- 23. ITA 2013Reboot the School SALMAN KHAN’S YOUTUBE LESSONS HAVE ALREADY MADE HIM A GEEK CELEBRITY. NOW HE WANTS TO REINVENT HOMEWORK, BANISH CLASSROOM LECTURES—AND MAYBE SAVE EDUCATION. By Kayla Webley Fifth-graders at Eastside College Preparatory School in East Palo Alto, Calif., sit at their desks with netbooks. They're in the middle of a math lesson, listening as a teacher explains how to convert percentages to decimals. "If we get rid of the percent sign, we just have to move the decimal sign two places to the left," the instructor says. Pens scribble across notebooks. Eleven thousand miles away in Accra, Ghana, students at the African School for Excellence are studying logarithms. Their teacher is the same one firing off math tips in California–both groups of kids are learning by watching online videos. While the screen shows a march of equations and diagrams, the students never actually see the face of the lecturer. There's just a voice, deep, patient and unrehearsed—think NPR host crossed with Mister Rogers. His inflection rises at times to underscore a point or when he gets really excited. "Math is not just random things to memorize and regurgitate on a test next week," he says. "It's the purest way of describing the universe!" The voice belongs to Salman Khan, a 35-year-old hedge-fund manager turned YouTube professor to millions around the world. Thanks to his Khan Academy, an online repository of some 3,250 digital lectures, he has become a celebrity to techies, educators and uncounted high schoolers cramming for the AP biology test. His 18-minute discourse on the Krebs cycle and cell metabolism has been viewed more than 675,000 times. But Khan isn't satisfied with being the most famous teacher ever to appear on a Web browser. He believes he has stumbled onto a solution to some of education's most intractable problems, with his video-driven teaching method at its heart. He wants to fundamentally change the role of teachers in the classroom—and redefine the concept of homework along the way. And he has persuaded Bill Gates, Google's Eric Schmidt and a minor constellation of other tech billionaires to back this quest. Education reform is notoriously difficult. K-12 schools are debating everything from teacher evaluations to standardized tests, with no consensus in sight. Universities, meanwhile, are confronting massive budget cuts and new kinds of competition—as dramatized by the recent turmoil at the University of Virginia. Its board fired the president amid worries that UVa wasn't keeping up with change and embracing online education fast enough, then rehired her 16 days later after a backlash from students and faculty. At all levels, there's plenty of skepticism about any tech-centric approach to teaching. An estimated $65.7 billion was spent in the U.S. last year on education technology, according to research firm Gartner. But many educators say there is little concrete proof of its benefits. Khan is already butting up against veteran teachers nervous about their roles in his brave new classroom. But the biggest obstacle of all may be Khan himself. For all his grassroots fandom and Silicon Valley cred, he's not an educator, and he's never worked with children. Are parents and teachers ready to upend hundreds of years of precedent about how basic subjects are taught on the word of a guy who has spent more time analyzing financial statements than standing before a blackboard? Fonte: Time, July 9, 2012. Texto adaptado. Na sentença em que se insere “He believes he has stumbled onto a solution to some of education’s most intractable problems” (linhas 18 e 19), o verbo “stumbled onto” pode ser substituído por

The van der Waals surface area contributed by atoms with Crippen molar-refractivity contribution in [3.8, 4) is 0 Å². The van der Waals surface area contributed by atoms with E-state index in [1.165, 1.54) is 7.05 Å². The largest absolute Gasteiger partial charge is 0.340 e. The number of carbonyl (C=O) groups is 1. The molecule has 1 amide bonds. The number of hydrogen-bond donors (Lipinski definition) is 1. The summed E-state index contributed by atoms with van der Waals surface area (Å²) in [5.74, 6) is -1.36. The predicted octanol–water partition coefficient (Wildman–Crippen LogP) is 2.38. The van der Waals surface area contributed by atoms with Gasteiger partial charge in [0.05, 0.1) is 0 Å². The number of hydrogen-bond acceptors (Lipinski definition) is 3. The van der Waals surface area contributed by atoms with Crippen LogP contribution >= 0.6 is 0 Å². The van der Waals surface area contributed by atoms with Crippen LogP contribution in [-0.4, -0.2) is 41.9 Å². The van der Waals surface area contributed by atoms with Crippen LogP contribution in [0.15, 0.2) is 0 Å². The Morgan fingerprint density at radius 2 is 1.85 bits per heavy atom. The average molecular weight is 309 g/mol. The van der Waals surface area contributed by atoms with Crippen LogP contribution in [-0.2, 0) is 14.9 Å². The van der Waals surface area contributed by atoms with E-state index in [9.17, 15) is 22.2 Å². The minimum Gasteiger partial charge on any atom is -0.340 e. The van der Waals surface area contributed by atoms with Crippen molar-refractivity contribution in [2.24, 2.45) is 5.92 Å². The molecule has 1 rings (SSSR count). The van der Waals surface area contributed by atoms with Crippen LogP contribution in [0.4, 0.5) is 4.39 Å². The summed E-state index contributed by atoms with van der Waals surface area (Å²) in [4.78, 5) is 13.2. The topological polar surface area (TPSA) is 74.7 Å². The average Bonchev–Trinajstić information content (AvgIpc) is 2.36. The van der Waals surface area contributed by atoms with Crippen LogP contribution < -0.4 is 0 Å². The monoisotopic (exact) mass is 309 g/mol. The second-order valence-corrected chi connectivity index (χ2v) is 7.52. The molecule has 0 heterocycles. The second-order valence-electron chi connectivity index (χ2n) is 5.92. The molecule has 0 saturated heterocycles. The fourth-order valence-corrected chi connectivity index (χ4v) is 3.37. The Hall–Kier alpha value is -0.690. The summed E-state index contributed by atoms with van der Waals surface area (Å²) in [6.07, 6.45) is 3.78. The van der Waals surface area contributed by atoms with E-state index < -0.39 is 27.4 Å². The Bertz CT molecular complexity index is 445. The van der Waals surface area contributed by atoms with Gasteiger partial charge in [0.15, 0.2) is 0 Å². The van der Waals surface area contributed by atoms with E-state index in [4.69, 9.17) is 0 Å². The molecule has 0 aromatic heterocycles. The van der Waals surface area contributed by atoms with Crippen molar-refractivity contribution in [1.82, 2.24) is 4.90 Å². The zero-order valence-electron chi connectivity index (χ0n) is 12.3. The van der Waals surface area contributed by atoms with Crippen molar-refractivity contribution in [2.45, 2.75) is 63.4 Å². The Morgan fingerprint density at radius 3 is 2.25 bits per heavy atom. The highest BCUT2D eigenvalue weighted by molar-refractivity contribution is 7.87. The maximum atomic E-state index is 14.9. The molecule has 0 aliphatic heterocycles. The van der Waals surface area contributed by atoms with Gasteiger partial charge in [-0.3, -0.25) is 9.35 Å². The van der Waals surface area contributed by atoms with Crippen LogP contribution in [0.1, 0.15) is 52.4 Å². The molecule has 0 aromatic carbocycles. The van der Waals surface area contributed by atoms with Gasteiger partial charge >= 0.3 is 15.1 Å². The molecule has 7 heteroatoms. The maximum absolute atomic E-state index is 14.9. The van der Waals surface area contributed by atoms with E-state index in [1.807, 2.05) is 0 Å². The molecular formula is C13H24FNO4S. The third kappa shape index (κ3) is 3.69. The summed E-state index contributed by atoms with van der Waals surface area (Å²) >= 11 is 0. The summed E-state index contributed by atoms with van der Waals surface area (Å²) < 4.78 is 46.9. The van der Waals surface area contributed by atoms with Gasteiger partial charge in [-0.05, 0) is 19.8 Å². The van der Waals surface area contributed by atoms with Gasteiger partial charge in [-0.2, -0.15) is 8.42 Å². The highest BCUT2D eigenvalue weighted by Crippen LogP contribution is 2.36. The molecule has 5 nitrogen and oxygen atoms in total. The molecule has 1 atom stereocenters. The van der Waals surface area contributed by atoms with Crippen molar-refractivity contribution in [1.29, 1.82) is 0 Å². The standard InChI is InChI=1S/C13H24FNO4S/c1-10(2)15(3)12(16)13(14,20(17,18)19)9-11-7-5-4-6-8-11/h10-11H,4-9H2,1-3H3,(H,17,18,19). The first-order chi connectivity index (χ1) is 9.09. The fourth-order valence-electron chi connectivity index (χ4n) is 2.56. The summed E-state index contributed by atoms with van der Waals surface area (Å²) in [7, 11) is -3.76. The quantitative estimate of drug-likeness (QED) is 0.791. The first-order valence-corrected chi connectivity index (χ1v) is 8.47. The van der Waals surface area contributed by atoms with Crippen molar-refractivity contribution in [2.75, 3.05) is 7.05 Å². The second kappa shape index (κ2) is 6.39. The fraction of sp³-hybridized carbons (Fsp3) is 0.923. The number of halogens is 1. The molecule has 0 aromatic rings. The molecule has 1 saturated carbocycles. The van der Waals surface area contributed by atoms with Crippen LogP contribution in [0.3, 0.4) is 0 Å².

- 24. UFRGS 2015The Road Not Taken Two roads diverged in a yellow wood, And sorry I could not travel both And be one traveler, long I stood And looked down one as far as I could To where it bent in the undergrowth; Then took the other, as just as fair, And having perhaps the better claim, Because it was grassy and wanted wear; Though as for that the passing there Had worn them really about the same, And both that morning equally lay In leaves no step had trodden black. Oh, I kept the first for another day! Yet knowing how way leads on to way, I doubted if I should ever come back. I shall be telling this with a sigh Somewhere ages and ages hence: Two roads diverged in a wood, and I – I took the one less traveled by, And that has made all the difference. Adaptado de: FROST, Robert. The Road not Taken . Disponível em: . Acesso em: 08 set. 2014. A expressão wanted wear (l. 08), conforme empregada no texto, faz referência ao fato de que a estrada escolhida